The congenic strains B6.Sle1 and B6.Sle1c have been described previously (11, 28). The entire Sle1 region is derived from the NZW genome (29). B6.Sle1c recombinants were generated from a (B6.Sle1c × B6) × B6 cross and then bred to homozygosity. Recombination breakpoints were mapped using Massachusetts Institute of Technology (MIT) microsatellite markers that are polymorphic between NZW and B6. The identity of the Cr2 allele was determined using the restriction fragment length polymorphism-PCR specific for the C1342A mutation in the SCR7/SCR1 domain as previously described (14). B6, B6.Sle1, B6.Sle1c, and the B6.Sle1c recombinant mice were bred and maintained at University of Florida. B6.129.Cr2−/− mice have been described previously (30) and were maintained along with B6.129.Cr2+/+ controls at the University of Colorado Health Sciences Center. B6, B6.SJL-PtprcaPep3b/BoyJ (B6.Ly5a), and B6.C-H2bm12/KhEg (B6.bm12) mice were obtained from The Jackson Laboratory. Unless specified, experiments were conducted with 6- to 8-mo-old congenic mice and B6 controls. Both females and males were used, because no significant difference was noted between the two sexes. All experiments were conducted according to protocols approved by the University of Florida and the University of Colorado institutional animal care and use committees.

Chimeras were prepared as previously described (5). In brief, 6- to 8-wk-old mice were lethally irradiated with two doses of 525 rad gamma irradiation (3 h apart) in a Gammacell 40 137Cs apparatus. Donor BM cells were depleted of mature T and B cells by a mixture of anti-CD4, anti-CD8, anti-Thy-1.2 (mMT1), and anti-I-Ab (clone D3-137.5), followed by complement lysis (Rabbit Lo-Tox; Jackson ImmunoResearch Laboratories). Production of mixed BM chimeras was performed at a 1:1 ratio for the two donors. Ten million cells were given to each mouse by tail vein injection. Chimeric mice were maintained for 8 wk before evaluation to allow full development of the hemopoietic system from the transferred BM.

The response to T-dependent Ags was measured by injecting mice i.p. with 100 μg of DNP-keyhole limpet hemocyanin (DNP-KLH; Calbiochem) in 100 μl of sterile PBS mixed with 100 μl of Imject alum (Pierce). Unmanipulated mice were immunized at 8 wk of age. The reciprocal (B6:B6.Sle1c) chimeras were immunized 8 wk after BM transfer. Serum titers of IgM and IgG3 anti-DNP Ab were determined 21 days after immunizations by ELISA in duplicate on DNP-BSA-coated (Calbiochem) microtiter plates as previously described (14).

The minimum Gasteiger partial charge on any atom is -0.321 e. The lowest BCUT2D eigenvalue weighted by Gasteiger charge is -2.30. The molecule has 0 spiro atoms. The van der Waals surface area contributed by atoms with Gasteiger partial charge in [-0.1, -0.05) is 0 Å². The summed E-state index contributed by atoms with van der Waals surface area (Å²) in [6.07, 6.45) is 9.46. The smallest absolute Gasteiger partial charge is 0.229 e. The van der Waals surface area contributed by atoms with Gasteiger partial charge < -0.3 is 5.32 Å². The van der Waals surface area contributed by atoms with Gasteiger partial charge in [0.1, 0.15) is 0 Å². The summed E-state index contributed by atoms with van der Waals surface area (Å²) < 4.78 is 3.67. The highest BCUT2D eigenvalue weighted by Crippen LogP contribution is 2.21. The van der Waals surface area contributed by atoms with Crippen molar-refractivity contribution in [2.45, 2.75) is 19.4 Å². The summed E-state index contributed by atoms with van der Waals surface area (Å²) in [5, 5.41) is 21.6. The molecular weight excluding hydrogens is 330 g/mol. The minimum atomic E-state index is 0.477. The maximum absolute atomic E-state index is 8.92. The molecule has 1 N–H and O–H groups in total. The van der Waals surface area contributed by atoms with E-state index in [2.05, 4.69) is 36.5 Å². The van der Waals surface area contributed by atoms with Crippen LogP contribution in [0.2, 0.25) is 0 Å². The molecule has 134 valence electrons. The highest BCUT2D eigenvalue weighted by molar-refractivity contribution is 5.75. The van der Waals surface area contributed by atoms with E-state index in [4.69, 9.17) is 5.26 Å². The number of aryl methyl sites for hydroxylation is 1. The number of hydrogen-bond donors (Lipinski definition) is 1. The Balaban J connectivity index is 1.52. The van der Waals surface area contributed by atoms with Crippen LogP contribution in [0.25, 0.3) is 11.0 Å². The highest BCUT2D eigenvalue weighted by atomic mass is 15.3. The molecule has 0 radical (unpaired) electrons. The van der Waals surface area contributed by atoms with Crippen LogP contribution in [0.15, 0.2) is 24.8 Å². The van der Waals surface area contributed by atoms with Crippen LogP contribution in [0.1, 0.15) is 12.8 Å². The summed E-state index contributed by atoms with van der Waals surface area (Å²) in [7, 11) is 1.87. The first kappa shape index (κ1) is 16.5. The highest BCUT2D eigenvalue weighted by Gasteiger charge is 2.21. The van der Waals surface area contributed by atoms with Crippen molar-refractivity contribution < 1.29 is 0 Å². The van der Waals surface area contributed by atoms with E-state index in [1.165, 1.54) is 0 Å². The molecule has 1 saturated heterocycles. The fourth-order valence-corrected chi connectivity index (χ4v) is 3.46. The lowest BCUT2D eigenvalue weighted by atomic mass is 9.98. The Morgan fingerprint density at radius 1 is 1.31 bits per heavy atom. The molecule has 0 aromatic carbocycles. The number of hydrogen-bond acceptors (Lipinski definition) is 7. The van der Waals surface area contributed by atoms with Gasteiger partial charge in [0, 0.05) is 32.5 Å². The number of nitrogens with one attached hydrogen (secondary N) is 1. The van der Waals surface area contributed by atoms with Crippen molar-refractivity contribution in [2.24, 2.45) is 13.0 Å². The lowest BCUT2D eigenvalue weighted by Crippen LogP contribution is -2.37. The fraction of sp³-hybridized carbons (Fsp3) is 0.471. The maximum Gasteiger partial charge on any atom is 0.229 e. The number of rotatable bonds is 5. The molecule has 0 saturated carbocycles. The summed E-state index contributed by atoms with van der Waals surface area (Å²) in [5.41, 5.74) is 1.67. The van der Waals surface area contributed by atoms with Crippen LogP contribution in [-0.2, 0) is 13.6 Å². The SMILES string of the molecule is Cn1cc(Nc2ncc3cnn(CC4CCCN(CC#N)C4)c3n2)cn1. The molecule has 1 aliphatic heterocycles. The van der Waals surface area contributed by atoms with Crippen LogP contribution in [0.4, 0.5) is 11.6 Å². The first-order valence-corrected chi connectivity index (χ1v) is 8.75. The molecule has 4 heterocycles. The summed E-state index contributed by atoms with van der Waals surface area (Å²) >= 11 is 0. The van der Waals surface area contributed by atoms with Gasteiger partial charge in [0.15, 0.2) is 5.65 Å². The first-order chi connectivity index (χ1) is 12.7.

Mice were killed 10 days after immunization with DNP-KLH. Acetone-fixed, 7-μm sections were obtained from spleens frozen in OCT (Miles) and 2-methylbutane. For the immunofluorescence study, the following mAbs were used: CD4-allophycocyanin (RM4-5), B220-allophycocyanin (RA3-6B2), GL7-FITC, CD16/CD32-biotin (2.4G2; all from BD Pharmingen) and CD21/CD35-biotin (7E9 and 8C12). Biotinylated Abs were revealed with streptavidin-rhodamine (Molecular Probes). Immune complex (IC) trapping was measured as previously described (31). Briefly, spleen sections were incubated with saline buffer containing 20% fresh mouse serum (as a source of complement) and 10% rabbit HRP/rabbit HRP Ab complexes (DakoCytomation. HRP was developed with 3-amino-9-ethyl-carbazole, and the sections were counterstained with 1% methyl green (Sigma-Aldrich).

Chronic GVHD was induced in B6.Sle1c mice with allogeneic T cell help from B6.bm12 mice, according to the protocol established by Eisenberg et al. (32, 33). Briefly, 80 × 106 RBC-depleted B6.bm12 splenocytes were injected i.p. in 200 μl of sterile saline buffer into B6.Sle1c or B6 mice. Recipient mice (four to six mice per group) were either 3–4 or 9 mo old. Serum was collected weekly for 3 wk, and the mice were killed on day 21 after injection. The experiment was performed twice. Anti-chromatin and anti-dsDNA IgG serum levels were quantified by ELISA as previously described (3). The presence of immune complexes in the kidneys was evaluated on 7-μm frozen sections stained with FITC-conjugated anti-C3 (ICN Biomedicals), anti-IgG γ chain (Jackson ImmunoResearch Laboratories), or IgM (Igh-6b; BD Pharmingen).